We have been running a series of webinars on the basics of Intellectual Property (‘IP’) over the past three months here at M&D, and we will round out the series by looking at Design and Copyright in September. In order to help you, we have summarised the key points on the fundamentals of IP in this article.

Whether you are thinking of starting a business or already running one, IP should always form part of your business plan. Protecting your IP is a crucial foundation for the success of any business because at the most basic level, protecting your IP improves your competitive position by granting legal rights to exclude others from practicing your invention or using your trade mark, copying your design or copyrighted material. It is also important to identify your IP at an early stage to make sure that you are getting the maximum value from your IP assets while preventing others from using your IP.

This article will help you understand what IP is at a fundamental level and how to identify any IP you may already own. It will also help you understand which needs protection. The steps which need to be taken before registering IP are also discussed.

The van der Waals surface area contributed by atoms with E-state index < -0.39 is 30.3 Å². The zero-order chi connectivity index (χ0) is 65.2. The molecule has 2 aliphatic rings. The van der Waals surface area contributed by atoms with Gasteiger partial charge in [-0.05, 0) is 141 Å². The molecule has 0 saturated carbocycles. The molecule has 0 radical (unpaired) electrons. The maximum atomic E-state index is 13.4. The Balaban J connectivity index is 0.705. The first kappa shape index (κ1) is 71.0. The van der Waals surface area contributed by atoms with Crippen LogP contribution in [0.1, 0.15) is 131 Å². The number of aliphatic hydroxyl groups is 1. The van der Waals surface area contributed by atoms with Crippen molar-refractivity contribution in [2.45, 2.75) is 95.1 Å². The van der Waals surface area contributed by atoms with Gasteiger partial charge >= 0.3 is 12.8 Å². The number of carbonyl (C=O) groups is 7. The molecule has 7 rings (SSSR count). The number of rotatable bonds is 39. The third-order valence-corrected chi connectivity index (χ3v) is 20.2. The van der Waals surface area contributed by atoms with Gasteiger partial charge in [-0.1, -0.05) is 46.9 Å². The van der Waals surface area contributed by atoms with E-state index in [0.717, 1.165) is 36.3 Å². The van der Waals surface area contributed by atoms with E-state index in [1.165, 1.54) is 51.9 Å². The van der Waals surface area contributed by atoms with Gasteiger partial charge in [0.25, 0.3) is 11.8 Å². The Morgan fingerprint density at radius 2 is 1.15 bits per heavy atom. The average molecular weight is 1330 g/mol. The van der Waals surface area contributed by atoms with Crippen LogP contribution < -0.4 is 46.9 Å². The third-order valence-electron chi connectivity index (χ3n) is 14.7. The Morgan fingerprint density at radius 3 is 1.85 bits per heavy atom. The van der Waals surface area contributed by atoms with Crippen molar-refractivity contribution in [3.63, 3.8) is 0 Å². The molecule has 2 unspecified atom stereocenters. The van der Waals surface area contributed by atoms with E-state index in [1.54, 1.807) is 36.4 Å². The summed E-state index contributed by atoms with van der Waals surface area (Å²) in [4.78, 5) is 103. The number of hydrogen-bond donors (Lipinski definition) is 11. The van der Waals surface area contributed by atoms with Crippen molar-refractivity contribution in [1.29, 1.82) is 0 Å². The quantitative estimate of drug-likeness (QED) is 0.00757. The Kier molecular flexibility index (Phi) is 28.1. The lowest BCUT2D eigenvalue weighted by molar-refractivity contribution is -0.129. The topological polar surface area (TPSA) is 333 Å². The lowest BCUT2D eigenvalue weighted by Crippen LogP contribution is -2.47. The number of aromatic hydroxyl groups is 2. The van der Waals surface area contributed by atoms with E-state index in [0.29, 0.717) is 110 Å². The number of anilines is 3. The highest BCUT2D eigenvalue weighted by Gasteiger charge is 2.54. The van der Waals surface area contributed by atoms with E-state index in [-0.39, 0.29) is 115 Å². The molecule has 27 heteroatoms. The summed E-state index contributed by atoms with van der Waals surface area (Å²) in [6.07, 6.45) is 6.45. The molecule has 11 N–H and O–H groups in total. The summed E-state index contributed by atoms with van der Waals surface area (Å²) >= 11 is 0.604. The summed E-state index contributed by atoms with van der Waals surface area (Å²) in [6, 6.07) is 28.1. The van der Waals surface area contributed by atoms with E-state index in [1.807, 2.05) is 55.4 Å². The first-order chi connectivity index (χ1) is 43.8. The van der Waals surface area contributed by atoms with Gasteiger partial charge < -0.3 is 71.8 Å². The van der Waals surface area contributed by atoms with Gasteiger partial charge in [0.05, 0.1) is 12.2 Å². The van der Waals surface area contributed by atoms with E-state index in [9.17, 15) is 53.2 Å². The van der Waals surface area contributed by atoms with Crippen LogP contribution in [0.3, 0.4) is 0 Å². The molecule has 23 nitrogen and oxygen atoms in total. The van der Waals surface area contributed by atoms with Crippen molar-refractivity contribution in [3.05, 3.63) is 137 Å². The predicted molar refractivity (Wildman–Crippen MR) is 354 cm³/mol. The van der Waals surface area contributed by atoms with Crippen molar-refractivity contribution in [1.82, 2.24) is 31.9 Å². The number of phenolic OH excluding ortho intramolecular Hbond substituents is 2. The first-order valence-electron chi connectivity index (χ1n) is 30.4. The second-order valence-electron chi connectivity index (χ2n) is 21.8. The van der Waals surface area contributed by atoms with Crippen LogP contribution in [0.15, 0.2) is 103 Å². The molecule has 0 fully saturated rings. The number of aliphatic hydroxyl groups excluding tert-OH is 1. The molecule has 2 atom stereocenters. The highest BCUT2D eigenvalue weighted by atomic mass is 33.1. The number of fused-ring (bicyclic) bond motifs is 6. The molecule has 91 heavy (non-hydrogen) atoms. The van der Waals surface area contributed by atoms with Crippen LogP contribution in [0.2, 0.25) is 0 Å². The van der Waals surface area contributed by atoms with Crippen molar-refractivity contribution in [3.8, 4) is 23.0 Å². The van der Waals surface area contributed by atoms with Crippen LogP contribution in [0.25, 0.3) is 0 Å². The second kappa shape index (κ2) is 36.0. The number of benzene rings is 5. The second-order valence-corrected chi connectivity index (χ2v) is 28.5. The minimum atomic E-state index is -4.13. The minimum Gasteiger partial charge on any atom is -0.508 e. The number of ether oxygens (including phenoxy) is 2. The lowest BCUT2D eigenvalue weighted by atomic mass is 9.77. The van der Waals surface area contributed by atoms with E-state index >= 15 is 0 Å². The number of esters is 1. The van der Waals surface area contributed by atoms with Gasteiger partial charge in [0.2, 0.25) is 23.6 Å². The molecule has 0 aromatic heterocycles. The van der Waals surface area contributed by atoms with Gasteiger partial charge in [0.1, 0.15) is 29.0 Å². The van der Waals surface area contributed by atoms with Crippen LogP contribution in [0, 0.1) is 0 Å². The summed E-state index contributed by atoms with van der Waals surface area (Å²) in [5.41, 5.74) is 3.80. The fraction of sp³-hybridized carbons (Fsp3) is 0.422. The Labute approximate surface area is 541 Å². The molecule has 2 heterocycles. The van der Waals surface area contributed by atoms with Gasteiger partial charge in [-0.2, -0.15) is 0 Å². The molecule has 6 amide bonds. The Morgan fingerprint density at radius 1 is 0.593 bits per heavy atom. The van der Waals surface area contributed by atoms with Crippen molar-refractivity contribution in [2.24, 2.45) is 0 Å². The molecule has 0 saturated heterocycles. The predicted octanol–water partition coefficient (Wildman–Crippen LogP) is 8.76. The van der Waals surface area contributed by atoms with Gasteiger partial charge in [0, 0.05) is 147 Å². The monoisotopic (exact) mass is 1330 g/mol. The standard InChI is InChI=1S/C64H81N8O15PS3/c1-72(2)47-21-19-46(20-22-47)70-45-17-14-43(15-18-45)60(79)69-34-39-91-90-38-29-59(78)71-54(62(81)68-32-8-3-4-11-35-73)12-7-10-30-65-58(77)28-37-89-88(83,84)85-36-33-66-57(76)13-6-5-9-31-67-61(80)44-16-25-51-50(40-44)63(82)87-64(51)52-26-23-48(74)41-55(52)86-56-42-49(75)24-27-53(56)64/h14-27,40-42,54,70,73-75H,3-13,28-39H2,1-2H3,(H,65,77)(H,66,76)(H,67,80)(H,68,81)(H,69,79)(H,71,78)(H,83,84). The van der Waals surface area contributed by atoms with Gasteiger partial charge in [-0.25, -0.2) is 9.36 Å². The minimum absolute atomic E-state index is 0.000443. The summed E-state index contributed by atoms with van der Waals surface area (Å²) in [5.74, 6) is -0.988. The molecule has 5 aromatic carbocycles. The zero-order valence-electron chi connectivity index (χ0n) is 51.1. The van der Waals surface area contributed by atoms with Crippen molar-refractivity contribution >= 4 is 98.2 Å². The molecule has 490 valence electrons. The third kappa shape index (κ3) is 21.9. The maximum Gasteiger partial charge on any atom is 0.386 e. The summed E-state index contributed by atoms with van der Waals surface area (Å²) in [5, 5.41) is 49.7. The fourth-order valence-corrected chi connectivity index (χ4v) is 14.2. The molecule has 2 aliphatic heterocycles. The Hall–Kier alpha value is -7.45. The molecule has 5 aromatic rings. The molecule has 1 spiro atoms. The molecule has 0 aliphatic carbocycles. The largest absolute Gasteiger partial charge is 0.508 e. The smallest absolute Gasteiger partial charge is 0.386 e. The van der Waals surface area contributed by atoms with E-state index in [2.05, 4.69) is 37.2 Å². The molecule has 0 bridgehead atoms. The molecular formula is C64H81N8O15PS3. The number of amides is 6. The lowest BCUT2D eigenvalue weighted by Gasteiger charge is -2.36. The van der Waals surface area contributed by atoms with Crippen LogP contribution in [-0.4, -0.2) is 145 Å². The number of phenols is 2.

What is Intellectual Property?

IP actually relates to intangible property. It refers to ‘creations of the mind’ such as symbols, names, inventions, designs as well as literary or artistic works. Like other types of property, IP is protected by law which allows the proprietors of such property to earn money or recognition from their inventions or creations while preventing others from making use of this property. IP protection includes trademarks, copyright, patents and trade secrets, among other forms. The different forms of IP provide different rights and obligations and have different rules for claiming protection. The following is a basic overview of the main forms of IP.

  • Trade marks

A trade mark is a sign capable of distinguishing the goods or services of one business from those of another business. Most businesses make use of names and logos as the most basic identifier of their products. This allows consumers to recognise the product as originating from your business and distinguish between different products. Trade marks are not limited to just these forms. Sounds, shapes, patterns, colours, motion marks and hologram marks can all act to identify a product or service and have been registered.

Naturally, there are various requirements which your mark needs to satisfy in order to gain protection, which include the requirement for a trade mark which is capable of distinguishing good or services of one business from those of other businesses. It follows that a trade mark which does not have any distinctive character is also barred from registration.